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Florida Gulf Coast University

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Department of Visual and Performing Arts

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Megan McShane, Ph.D.

Associate Professor
Phone: (239) 590-7427
Office: MOD 1 - #31

Megan C. McShane is Associate Professor of Modern and Contemporary Art History at Florida Gulf Coast University Fort Myers, Florida.  She received her Ph.D. from Emory University, her M.A. from the University of Notre Dame, and her B.A. from Arizona State University, all in Art History.

Her research interests include art and technology, as well as art and ecology, digital and social media, and Avant-Garde art of the inter-war period in Europe and post-1978 China.

As one of two art historians at FGCU, Megan teaches courses covering the Renaissance to the present day and covers Europe, America, Africa and Asian art history in her teaching duties.  She has advanced e-learning at FGCU with her design of the survey of art history from the Renaissance to the present: ARH2051.  The online course she developed is now used as a template for other courses being designed at FGCU and has been nominated for the Quality Matters program, the reigning review system of quality online course delivery design through a network of national peer review.

In her current teaching post at FGCU, she is working with The Center for Environmental and Sustainability Education, to further her work on the art and ecology movement, which is informed by conceptions of time as interrelated with technology.  Her teaching and research addresses large-scale, waste management infrastructure projects using artist and scientist collaborations for bioremediation.  She also is an affiliate of the Whitaker Center for Science, a nationally recognized S.T.E.M. (Science, Technology, Engineering and Math) education leadership center.  Previously, Megan worked with the University of Notre Dame's John J. Reilly Center for Science, Technology and Values, a center that is committed to promoting research on science and technology as human, knowledge producing institutions.  Megan seeks to study the variety of ways in which these institutions affect society, and this from the perspective of art history and cultural studies.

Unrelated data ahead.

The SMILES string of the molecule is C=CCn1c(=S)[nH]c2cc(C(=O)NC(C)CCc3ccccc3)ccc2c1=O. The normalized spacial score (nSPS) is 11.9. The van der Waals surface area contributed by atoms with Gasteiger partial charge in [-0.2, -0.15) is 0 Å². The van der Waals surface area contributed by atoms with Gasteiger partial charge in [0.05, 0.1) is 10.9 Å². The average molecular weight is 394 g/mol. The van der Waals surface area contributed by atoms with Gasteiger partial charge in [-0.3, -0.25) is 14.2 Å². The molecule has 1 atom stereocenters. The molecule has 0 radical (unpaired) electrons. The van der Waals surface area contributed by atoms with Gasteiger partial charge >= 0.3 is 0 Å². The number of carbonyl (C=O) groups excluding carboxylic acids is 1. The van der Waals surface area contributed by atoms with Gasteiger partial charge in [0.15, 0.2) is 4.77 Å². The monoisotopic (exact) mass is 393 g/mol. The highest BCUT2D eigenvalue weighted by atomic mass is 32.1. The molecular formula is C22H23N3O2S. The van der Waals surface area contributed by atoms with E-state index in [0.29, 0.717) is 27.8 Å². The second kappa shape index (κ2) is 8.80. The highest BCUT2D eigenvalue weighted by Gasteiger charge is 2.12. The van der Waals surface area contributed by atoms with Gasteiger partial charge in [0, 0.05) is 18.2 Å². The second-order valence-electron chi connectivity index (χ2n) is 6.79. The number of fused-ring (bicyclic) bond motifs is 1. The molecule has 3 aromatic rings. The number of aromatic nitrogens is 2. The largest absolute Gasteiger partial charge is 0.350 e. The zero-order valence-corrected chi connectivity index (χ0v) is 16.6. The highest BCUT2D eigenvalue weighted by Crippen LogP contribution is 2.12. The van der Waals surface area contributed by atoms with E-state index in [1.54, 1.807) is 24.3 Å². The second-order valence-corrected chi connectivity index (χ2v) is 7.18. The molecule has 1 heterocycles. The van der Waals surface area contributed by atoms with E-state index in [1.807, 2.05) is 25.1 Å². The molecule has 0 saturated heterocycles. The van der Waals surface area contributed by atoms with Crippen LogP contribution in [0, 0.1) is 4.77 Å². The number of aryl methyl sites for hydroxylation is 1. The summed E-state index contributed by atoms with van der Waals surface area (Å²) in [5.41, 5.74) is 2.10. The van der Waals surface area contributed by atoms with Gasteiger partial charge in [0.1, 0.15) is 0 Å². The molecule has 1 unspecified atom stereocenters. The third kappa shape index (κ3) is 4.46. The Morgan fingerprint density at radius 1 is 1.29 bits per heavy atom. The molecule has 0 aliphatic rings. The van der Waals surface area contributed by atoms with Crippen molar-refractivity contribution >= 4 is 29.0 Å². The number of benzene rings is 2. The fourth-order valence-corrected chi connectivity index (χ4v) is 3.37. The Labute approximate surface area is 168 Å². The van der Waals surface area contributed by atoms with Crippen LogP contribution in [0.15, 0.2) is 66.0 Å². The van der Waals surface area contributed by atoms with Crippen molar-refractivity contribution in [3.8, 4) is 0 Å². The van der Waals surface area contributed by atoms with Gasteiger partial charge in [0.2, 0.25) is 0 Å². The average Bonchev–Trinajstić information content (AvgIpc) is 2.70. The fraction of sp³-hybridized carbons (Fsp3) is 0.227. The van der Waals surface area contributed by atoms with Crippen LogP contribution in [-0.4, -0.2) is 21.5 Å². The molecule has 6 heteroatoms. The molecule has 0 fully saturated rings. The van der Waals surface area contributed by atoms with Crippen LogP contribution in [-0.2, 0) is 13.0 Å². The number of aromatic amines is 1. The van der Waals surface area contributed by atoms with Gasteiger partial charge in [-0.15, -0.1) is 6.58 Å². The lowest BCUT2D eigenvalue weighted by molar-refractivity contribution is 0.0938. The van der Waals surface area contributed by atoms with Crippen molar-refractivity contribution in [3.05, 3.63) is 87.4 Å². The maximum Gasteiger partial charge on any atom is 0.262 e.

Megan recently spent a year in China as the first Modern Art Historian to be officially accepted by the People's Republic of China and the Ministry of Education to propagate Avant-Garde art history and methodology.  Her Fulbright was endowed by the Luce Foundation.  She was posted at Sun Yat-Sen University in the Department of History in Guangzhou.  While in Guangzhou, Megan studied narrative in new media art and the democratization of digital video productions in China with reference to satellite, landscape and cell phone images.  She has exported Chinese Contemporary video art to the Munich Film Festival and the Hirshorn Museum at the Smithsonian.  She has published widely in China and taught seminars at the China Academy of Art in the Experimental Art Ph.D. program, as well as the Culture Studies Program for the Study of Spacial and Performance Creativity.

Some of her recent work includes the publication entitled, Ecological Mimesis, which considers the concepts of adaptation and mutation, biological mimesis, natural specimen display, mimetic representation in the fine arts, and the social implications of surveillance technology employing technology modeled after insects and cephalopods.

Megan has worked to gather artists to produce art installations and digital media events in China, Europe and America.

She has been awarded a sabbatical from January 2014 - January 2015 during which she plans to work on her research while in residence with fellowships in Europe and Asia for the year.

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